Why is Monotype withholding tax?
US Tax law requires US-based companies like Monotype to withhold 30% of any royalty payments to non-US persons/entities.
However, for many business entities and sole proprietors, this tax can be brought to a reduced rate or exempt completely.
How do I reduce my taxes?
In order to reduce or exempt yourself from withholding taxes completely, you just need to provide Monotype with the appropriate tax form that combines:
- Your Name
- Your Address
- Your U.S. EIN, U.S. ITIN/TIN or Foreign ITIN/TIN
- Agreement to claim tax treaty benefits
This form is usually either the W8-BEN or W8-ECI. Both forms can be found on the IRS website (https://www.irs.gov/forms-pubs/about-form-w-8-ben) or at the bottom of this article.
Email this form to us at firstname.lastname@example.org, and within a few days, Monotype will have updated its systems to include your new exempt status. We may also be able to refund any withholding tax you may already have paid, but that is on a case-by-case basis.
On a side note, you may receive a note from Monotype saying that our records do not match the IRS records. The IRS can sometimes take a month or longer to fully update their records so that may be the cause. Other than that, just make sure to keep your tax records up to date.
What is a TIN, ITIN, and EIN?
A Tax Identification Number (TIN) is an identification number used by the U.S. Internal Revenue Service (IRS) for administration of tax law.
It comes in many forms, but the most important forms for non-US persons/entities are the U.S. EIN (Employer Identification Number), U.S. ITIN/TIN (Individual Taxpayer Identification Number) or foreign ITIN/TIN (Income Tax Identification Number issued by our local tax authority)
U.S. EIN (Employer Identification Number)
The U.S. EIN is used to identify a business entity that pays employees or files business tax returns. It is a nine-digit number usually formatted as xx-xxxxxxx.
U.S. ITIN (Individual Taxpayer Identification Number).
The U.S. ITIN is used to identify individuals who are not eligible for a Social Security Number (SSN), such as foreign nationals or non-resident aliens. Like a SSN, and ITIN is nine-digits and usually formatted as xxx-xx-xxxx
Foreign ITIN/TIN (Income Tax Identification Number).
The foreign ITIN/TIN is an income tax identification number issued by your local tax authority.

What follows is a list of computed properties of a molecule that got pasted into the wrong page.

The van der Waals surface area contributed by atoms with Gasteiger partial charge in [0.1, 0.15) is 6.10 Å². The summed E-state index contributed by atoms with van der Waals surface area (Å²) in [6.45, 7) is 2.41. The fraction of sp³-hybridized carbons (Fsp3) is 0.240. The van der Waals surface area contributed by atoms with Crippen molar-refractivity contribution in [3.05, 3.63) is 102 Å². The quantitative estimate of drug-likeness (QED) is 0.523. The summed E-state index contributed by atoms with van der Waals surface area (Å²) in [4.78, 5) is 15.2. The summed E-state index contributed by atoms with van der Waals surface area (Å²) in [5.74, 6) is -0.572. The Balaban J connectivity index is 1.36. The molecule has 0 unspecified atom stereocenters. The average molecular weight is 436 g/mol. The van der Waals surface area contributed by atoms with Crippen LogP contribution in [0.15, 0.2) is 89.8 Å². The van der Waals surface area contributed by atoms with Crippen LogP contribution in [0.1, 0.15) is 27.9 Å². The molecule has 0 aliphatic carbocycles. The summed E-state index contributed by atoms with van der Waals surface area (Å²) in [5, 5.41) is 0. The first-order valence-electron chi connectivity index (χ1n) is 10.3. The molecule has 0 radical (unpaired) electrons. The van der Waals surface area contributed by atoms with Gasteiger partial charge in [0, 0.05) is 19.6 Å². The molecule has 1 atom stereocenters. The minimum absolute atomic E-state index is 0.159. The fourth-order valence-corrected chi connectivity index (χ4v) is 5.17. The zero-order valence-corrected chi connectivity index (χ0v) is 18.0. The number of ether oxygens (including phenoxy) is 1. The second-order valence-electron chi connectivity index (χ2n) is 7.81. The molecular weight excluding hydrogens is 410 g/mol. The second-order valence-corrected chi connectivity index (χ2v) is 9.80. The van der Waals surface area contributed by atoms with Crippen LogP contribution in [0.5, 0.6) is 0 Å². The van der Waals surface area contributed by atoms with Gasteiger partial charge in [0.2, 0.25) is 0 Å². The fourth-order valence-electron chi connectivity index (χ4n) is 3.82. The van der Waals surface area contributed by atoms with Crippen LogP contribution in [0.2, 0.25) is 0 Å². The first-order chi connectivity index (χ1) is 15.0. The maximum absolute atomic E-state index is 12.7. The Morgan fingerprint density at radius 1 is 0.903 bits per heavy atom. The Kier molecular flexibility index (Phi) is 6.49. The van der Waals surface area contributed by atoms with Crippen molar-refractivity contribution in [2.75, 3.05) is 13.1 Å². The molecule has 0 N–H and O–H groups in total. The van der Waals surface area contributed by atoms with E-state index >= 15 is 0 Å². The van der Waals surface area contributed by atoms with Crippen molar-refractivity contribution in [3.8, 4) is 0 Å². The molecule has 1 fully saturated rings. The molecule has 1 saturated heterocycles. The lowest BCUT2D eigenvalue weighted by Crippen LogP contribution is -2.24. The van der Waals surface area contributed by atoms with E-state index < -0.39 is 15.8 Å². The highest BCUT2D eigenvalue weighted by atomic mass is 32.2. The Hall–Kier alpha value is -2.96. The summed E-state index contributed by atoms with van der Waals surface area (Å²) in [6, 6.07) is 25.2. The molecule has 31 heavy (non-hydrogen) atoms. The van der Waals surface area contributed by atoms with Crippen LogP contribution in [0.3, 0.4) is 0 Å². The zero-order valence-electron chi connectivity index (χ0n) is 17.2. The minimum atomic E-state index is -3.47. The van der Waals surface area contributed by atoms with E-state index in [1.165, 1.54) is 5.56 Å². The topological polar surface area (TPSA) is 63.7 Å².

Which one do I get?
Having either of these numbers is the first step to getting your taxes reduced.
Getting a U.S. ITIN is often a long process and involves a few forms, fees, and US embassy visits. This may be required for you, but an easier path for most is to get a U.S. EIN or to use your foreign ITIN/TIN.
How to get my EIN?
Step 1: Call the IRS at 1 (267) 941-1000
Calling is the fastest option now because the online form the IRS has requires you to have a SSN or ITIN. However, you do not need those if you call.
The office hours are 7AM to 10PM (Eastern Time Zone), so translate that to your local time and call early to reach an agent quickly.
Step 2: Provide basic information
They will ask for your name and address, so just remember to speak as clearly as possible and spelling it out for them can help with making sure your information is correct.
Step 3: Give a reason for the call
When asked for a reason for your call, you will want to be clear that you are a foreigner living in a foreign country and that you need an EIN to comply with IRS withholding regulations.
“I have started a vendor agreement with Monotype to sell my fonts, and I have to comply with IRS withholding regulations and fill in the W-8BEN form…”
After a few more questions about what business you are doing in the U.S., they should give you your EIN. Congratulations!
List of Withholding Tax Rates by Country
After you submit the applicable tax forms, and Monotype is able to validate and accept your information, what will your new tax rate be?
It depends on the tax treaty that the U.S. has directly with your country of residence (which can change from time to time).
Listed below are Monotype’s current references for these tax treaty rates (%’s) (Based on the IRS Publication 515).
|People’s Republic of China||10.00||Norway||0.00|
|Comm. Of Independent States||0.00||Pakistan||0.00|
|Ireland||0.00||Trinidad & Tobago||0.00|
|Korea, South||10.00||Other Countries||30.00|
Remember that tax law is ever-changing, the information provided is subject to change, and may not be up to date when you read this.
This guide is meant simply to be used as a reference. Always consult your lawyer or tax strategist before making decisions on what you need to comply with international tax law. For up-to-date tax information, they should be your primary source.